The Seven Senses: An Introduction to Sensory Integration

What is Sensory Integration?

Sensory Integration is the “organisation of sensations for use”. Our senses give us information about our body as well as the world around us. Sensory information flows into the brain at every moment, and the brain has to organise them so that we can move, learn and behave appropriately. This process of organisation gives meaning to what we have experienced by sifting through all the incoming information and selecting what to focus on. Adequate sensory integration forms the underlying foundation for academic learning and social behaviour – it is the building blocks for the development of sensory motor, perceptual and cognitive development.

The brain has to locate, sort, and order sensations coming in from the world just like a traffic officer directs moving cars. When sensations flow into the brain in an integrated manner, the brain can use these sensations to guide learning, behaviour and motor skills. When the flow is disorganised…life can be like a rush hour traffic jam.

The Development of Sensory Integration

Sensory integration starts in the womb, where the fetus begins to sense the movement and touch of their mother. After birth, the baby is able to hear, see and smell the world around them.

Further sensory integration occurs as the child learns to crawl, stand and walk. Childhood play leads to more sensory integration. By interacting with many things in the world and adapting their body and brain to physical challenges, the child learns to organise the sensations from their body and gravity, along with the sights and sounds around them. That is why play is so important to children – it forms the foundations for their physical, academic, social and emotional development.

“The sensory integration that occurs when moving, talking and playing is the groundwork for more complex sensory integration that is necessary for reading, writing and good behaviour” (Ayres, 2005).

The 7 Senses

There are five common senses that most people are aware of: touch, taste, hearing, vision and smell. But there are 2 hidden senses that the brain also detects: the body position sense (called proprioception). This is the sensations that come from our muscles and joints that tell us where our body parts are in space, and the direction and force of our movements.

The other sense is the sense of movement and gravity (vestibular) that is detected by the sense organs in the inner ear. The process of sensory integration ‘puts it all together’ by taking information from our eyes, nose, mouth, skin, muscles and joints to form the whole experience.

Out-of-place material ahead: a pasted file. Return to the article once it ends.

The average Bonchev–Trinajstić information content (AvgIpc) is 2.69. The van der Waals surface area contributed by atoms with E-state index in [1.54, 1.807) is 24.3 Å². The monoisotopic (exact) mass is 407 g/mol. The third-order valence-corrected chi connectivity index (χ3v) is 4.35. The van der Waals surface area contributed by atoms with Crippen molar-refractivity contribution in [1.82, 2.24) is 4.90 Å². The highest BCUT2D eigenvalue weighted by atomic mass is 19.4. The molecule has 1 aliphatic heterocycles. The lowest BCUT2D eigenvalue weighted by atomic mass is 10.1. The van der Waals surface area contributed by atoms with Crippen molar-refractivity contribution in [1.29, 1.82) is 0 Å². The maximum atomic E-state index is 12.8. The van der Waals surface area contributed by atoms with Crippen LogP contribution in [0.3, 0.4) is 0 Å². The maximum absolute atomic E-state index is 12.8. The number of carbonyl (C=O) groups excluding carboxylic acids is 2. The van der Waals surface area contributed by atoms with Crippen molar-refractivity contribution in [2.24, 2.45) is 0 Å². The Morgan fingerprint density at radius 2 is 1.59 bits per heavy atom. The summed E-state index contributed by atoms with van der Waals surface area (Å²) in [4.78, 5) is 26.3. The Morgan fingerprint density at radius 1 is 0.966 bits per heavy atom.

For example, when we eat an orange, our brain has to integrate information from our eyes so we can see its shape and colour. As we touch the orange, we experience the rough texture on the outside and the moistness inside from the information from our hands and fingers. By integrating the smell and information from our nose, we know that the orange has a citrus odour. All this information blends together to form the whole experience of eating an orange.

What happens when sensory information is NOT integrated?

No one organises sensations perfectly. Some people are better than others at integrating sensory information. People like dancers and gymnasts develop very good integration of the body and gravity sensations so that their movements are smooth and graceful. Other people just have average sensory integration. The problem comes in when poor sensory integration starts to interfere with many things in the child’s life. They aren’t able to cope with the ordinary demands and expectations placed on them at home or at school.

It is important to keep in mind that the founder of sensory integration, Jean Ayres believed that sensory integration dysfunction is not as a result of neurological damage…but rather a problem in the central processing of information within the child’s brain.

What causes poor Sensory Integration?

There is no simple answer to this question. There are many theories and correlations to what causes poor sensory integration, but no clear cause has been found.

Some possible causes are:

  • Genetics
  • Prematurity
  • Birth trauma (e.g. lack of oxygen)
  • Heavy metals

Sensory Processing Disorder